You can use the Green Ratings to make a better choice for the environment among the cars that meet your needs. For example, even if you're comparing five SUVs, choosing the greenest-rated one still helps fight global warming, protect air quality, and save gas.
The Green Rating reflects the entire impact a vehicle has on the environment. Nearly all car shopping Web sites and guide books also include fuel economy information. Official gas mileage rategs are available at www.fueleconomy.gov.
Steps for buying a fuel-efficient car
So you're in the market for a car and want to do something about global warming. Here are the steps to take to make the greenest choice.
1. Get the right-sized car that fits your needs.
The first thing to do is identify what the primary use for your vehicle will be. If you have several children and need a car big enough to transport them to soccer practice, maybe you need a wagon or minivan. If you build houses for a living, you probably need a truck for your job. But if you own a boat, say, and take it in and out of the water just a few times a year but will use the car for everyday driving ton and from work, do you really need a truck for the other 363 days? Probably not. If you buy a smaller vehicle that fits your everyday needs, you can use the savings in gas money to rent a truck for your infrequent boat-hauling trips.
2. Find the greenest choice in your size and price range.
Once you determine the right-sized vehicle for your primary uses, use the Green Ratings to find the most environmentally-friendly models. Many models are offered with a range of trims and engines. Both fuel economy and the Green Rating depend on the particular features, so note which trims have the best ratings before you head out to your dealership. Several Web sites can help:
3. Consider whether you need options that add cost and detract from fuel economy.
Cars don't run on gas alone — at least not all of them. Ironically, sometimes looking ahead means looking backward. Ford's Model Ts were designed to run on either gas or ethanol, an alternative fuel made from grains and from plant or animal waste.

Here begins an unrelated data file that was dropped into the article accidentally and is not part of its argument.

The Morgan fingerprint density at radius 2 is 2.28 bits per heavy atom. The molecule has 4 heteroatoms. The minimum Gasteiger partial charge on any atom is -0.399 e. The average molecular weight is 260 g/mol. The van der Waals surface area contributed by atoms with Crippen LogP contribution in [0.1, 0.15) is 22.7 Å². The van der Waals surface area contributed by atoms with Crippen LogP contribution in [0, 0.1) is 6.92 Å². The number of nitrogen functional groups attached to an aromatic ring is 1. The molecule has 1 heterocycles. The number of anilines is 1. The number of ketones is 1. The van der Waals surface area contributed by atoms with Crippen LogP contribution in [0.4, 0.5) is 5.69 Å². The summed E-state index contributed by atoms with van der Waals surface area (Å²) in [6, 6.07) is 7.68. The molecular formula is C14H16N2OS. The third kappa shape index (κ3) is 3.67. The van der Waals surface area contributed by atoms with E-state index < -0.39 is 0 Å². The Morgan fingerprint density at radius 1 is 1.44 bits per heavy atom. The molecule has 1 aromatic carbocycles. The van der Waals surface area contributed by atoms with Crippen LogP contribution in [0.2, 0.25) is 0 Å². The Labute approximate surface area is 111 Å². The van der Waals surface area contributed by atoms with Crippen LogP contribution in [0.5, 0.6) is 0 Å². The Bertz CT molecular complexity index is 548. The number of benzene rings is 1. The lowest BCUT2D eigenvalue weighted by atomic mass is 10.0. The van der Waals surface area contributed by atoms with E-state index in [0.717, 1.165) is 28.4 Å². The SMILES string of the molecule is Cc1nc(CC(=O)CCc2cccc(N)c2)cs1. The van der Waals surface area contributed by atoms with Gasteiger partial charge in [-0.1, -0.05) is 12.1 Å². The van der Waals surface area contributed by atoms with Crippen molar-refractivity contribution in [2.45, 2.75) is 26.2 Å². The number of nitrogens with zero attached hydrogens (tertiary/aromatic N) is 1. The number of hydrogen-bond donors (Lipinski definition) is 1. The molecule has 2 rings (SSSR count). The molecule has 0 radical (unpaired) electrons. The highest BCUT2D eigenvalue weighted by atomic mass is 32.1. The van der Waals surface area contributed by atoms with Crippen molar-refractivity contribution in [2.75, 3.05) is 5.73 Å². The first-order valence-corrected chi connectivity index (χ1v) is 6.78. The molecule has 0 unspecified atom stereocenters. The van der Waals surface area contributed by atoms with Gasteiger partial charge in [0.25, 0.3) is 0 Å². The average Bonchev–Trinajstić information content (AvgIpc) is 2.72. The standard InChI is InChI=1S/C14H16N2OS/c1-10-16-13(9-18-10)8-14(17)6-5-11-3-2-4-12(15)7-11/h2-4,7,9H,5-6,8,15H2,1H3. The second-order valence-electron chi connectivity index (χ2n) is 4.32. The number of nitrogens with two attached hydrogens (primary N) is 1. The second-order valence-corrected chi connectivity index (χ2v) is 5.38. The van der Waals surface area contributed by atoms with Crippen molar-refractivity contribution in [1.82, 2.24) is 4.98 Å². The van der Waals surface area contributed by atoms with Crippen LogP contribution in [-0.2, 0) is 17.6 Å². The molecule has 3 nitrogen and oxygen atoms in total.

There are many potential benefits to biofuels such as ethanol, which is currently made mostly from corn. For one, they can reduce dependence on foreign oil: one consortium of growers, the Agricultural Working Group, has called on farmers to meet 25 percent of America's energy needs by 2025. Today, nearly every car can run on E10, gasoline blended with 10 percent ethanol. About one in forty cars can run on E85, a blend of 85 percent ethanol and 15 percent gasoline. Find out if your car can run on ethanol.
Now, ethanol wasn't developed to solve global warming, and greenhouse emissions savings from biofuels can vary substantially (e.g., Do farmers forgo plowing to trap more gases in the soil? Do they cut back on nitrogen fertilizers, which release a potent global warming pollutant? Is the fuel made from the grain or, more efficiently, from "stover" — the stalks and leaves?). But some biofuels can help reduce emissions that contribute to global warming. Farmers and refiners are continuing to work on new approaches and processes that can produce low-carbon fuels that yield much greater global warming benefits over time. Consumers should stay tuned.
Rocky Mountain News (Denver, CO) February 10, 2003. The 1912 Model T Runabout went an average of 28 1/2 miles on a gallon of gasoline, according to Ford. It achieved 35 miles per gallon at a constant 20 mph and 32 miles per gallon at 30 mph.
Wang, M.Q. GREET 1.5a Spreadsheet Model. Argonne, IL: Argonne National Laboratory. www.transportation.anl.gov/software/GREET/ (17 Feb. 2006).